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29th March 2017
Hello Tiny Humans!
It fascinates us how many mysteries that mathematics can be instrumental in solving, it seems the possibilities truly are infinite.
Did you know that researchers in the Netherlands have now applied maths to discover how pedestrians in large crowds can walk around without bumping into each other? Federico Toschi at Eindhoven University of Technology and his colleagues set up a camera to record the movement of crowds through a single corridor that linked the university’s cafeteria with it’s corresponding dining room. It wasn’t a huge amount of footfall but it was consistent.
Individuals within large crowds are hard to track, so crowds are frequently modelled as collections of particles in a fluid, with each pedestrian representing a single particle. But human beings are of course more unpredictable than that, and often change their minds too, therefore performing movements like U-turns. “Most models ignore the possibility of people going back, but in a train station it would happen every few minutes,” said Toschi.
The cameras used a Microsoft Kinect 3D motion sensor with a built-in infrared illuminator to correct for changes in the lighting conditions and monitored the movement of over 72,000 pedestrian paths captured during one full year year to model the average path people took whilst taking into account the real life random changes and doubling back that humans do frequently. The model they have produced can predict much more accurately the movement of a real human crowd, especially changes like sudden U-turns, which could clog up a more heavily used hallway or lead to traffic jams and dangerous situations in more crowded places.
“That’s the beauty of this sort of experiment – it’s recording from real life,” says Toschi. The model could also be used to plan public places to optimise crowd flow and gently steer crowds in the safest and most beneficial routes, and avoid horrible tragedies like the stampede at a German music festival in 2010 that killed 21 people, or the surprisingly common occurrence of stampedes at religious festivals and events in Asia which kill dozens each year it seems. Maths can also save your life it seems!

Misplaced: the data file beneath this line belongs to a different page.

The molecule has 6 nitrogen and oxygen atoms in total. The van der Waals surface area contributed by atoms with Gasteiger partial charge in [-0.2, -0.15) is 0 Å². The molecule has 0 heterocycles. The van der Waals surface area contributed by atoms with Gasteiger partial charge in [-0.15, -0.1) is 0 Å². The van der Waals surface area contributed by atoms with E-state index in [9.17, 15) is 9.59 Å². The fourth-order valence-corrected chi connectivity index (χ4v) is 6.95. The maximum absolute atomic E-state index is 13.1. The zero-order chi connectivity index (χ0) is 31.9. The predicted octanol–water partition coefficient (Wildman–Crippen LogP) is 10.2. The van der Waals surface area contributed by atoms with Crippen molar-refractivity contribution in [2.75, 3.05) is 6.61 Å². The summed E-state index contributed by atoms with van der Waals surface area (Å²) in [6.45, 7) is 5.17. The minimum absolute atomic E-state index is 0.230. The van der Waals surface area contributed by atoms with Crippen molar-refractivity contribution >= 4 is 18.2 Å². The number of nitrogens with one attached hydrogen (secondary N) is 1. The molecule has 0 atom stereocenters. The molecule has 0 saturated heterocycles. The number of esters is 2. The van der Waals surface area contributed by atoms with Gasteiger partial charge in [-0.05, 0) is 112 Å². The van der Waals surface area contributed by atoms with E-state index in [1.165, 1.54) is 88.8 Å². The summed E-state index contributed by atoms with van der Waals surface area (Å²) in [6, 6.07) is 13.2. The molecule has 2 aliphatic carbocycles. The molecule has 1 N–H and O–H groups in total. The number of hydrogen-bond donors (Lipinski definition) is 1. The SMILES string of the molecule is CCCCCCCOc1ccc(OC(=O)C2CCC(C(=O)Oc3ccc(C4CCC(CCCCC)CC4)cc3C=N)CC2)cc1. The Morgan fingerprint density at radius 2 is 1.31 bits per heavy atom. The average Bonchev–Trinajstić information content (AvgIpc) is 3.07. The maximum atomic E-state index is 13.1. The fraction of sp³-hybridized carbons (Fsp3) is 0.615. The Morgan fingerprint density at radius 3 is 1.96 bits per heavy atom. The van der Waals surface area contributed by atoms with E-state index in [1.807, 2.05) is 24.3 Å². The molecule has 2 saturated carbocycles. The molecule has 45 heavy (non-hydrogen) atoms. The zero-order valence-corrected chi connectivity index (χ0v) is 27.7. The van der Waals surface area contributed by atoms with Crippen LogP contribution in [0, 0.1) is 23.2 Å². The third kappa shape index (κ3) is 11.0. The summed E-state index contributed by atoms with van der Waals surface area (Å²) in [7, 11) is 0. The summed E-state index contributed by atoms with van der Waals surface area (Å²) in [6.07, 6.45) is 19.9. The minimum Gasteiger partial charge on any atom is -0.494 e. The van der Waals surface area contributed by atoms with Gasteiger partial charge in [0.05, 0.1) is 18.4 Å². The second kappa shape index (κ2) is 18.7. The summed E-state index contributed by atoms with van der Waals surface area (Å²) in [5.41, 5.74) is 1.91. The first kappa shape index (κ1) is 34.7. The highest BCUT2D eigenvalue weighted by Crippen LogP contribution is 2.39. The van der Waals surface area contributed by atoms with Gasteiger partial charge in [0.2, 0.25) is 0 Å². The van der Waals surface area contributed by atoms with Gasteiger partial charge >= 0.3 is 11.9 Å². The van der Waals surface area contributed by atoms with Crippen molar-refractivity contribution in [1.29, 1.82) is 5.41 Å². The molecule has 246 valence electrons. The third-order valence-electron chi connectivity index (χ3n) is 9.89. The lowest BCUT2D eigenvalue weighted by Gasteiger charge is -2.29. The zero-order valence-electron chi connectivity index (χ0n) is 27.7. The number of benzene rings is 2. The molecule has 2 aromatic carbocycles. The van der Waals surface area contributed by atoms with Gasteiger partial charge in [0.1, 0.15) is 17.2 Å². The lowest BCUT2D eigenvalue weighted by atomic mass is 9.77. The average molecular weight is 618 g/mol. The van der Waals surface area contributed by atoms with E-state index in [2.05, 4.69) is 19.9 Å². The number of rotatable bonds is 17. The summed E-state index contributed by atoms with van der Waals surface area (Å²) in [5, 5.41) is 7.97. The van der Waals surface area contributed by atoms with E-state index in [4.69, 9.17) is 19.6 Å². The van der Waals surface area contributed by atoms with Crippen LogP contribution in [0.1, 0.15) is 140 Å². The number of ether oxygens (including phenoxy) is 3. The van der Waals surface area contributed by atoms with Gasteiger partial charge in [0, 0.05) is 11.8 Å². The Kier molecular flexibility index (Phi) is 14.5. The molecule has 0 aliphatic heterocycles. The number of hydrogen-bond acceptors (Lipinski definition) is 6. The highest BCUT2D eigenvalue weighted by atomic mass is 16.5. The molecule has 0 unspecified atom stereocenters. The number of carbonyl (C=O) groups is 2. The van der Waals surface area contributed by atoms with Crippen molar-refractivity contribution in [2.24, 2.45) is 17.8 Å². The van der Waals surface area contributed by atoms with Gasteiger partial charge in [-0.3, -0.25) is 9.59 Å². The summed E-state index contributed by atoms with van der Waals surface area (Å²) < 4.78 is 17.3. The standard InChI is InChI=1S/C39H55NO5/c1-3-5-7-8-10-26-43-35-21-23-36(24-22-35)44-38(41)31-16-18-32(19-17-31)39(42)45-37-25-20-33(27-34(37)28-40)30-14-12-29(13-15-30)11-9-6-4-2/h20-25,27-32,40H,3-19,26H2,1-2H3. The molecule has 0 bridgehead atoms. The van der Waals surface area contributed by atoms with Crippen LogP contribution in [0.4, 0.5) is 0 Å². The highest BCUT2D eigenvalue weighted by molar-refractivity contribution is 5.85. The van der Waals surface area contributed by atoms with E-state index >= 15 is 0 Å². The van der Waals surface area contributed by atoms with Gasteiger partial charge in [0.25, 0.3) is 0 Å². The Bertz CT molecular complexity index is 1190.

Here is some exciting news for football lovers too!
The Premier League has today launched Premier League Primary Stars, a free national curriculum-linked education programme which uses the appeal of the Premier League and professional football clubs to get kids more excited about maths.
Obviously we wouldn’t want this to replace ConquerMaths in schools but it is a different approach to the subject which might help get pupils more excited and engaged, especially those students who consider themselves more gifted in sporty pursuits!
Popular Sky Sports presenter and mathematician Rachel Riley, who is also famous for her role on Countdown and more recently Eight out of Ten Cats Does Countdown, has been a consultant in the development of the Maths teaching resources.
Riley says: “Maths is a subject that a lot of young people find challenging and is often dismissed as boring. What I love about the resources we’ve developed for the Premier League Primary Stars programme is that it makes maths relevant to children’s everyday lives.
“I’ve seen the reaction from children using the lesson plans – they are excited, interested and engaged. I think this is a fantastic programme that will undoubtedly inspire children to learn but also give teachers the tools to be creative with their lessons. Anything that excites primary school children about maths gets a gold star from me.”
Some children do consider themselves ‘sporty’, and therefore not academically gifted, and that is great for their physical health but in reality successful future careers in sport are limited to a certain extent, especially without the combination of other skills so this programme could be a great way of bringing those ‘sporty’ kids back to more academic pursuits such as maths which will ultimately provide them with more lucrative and reliable career paths.
There is nothing wrong with sport, but harnessing children’s enthusiasm for football to increase their enthusiasm for, and enjoyment of maths can only be a good thing.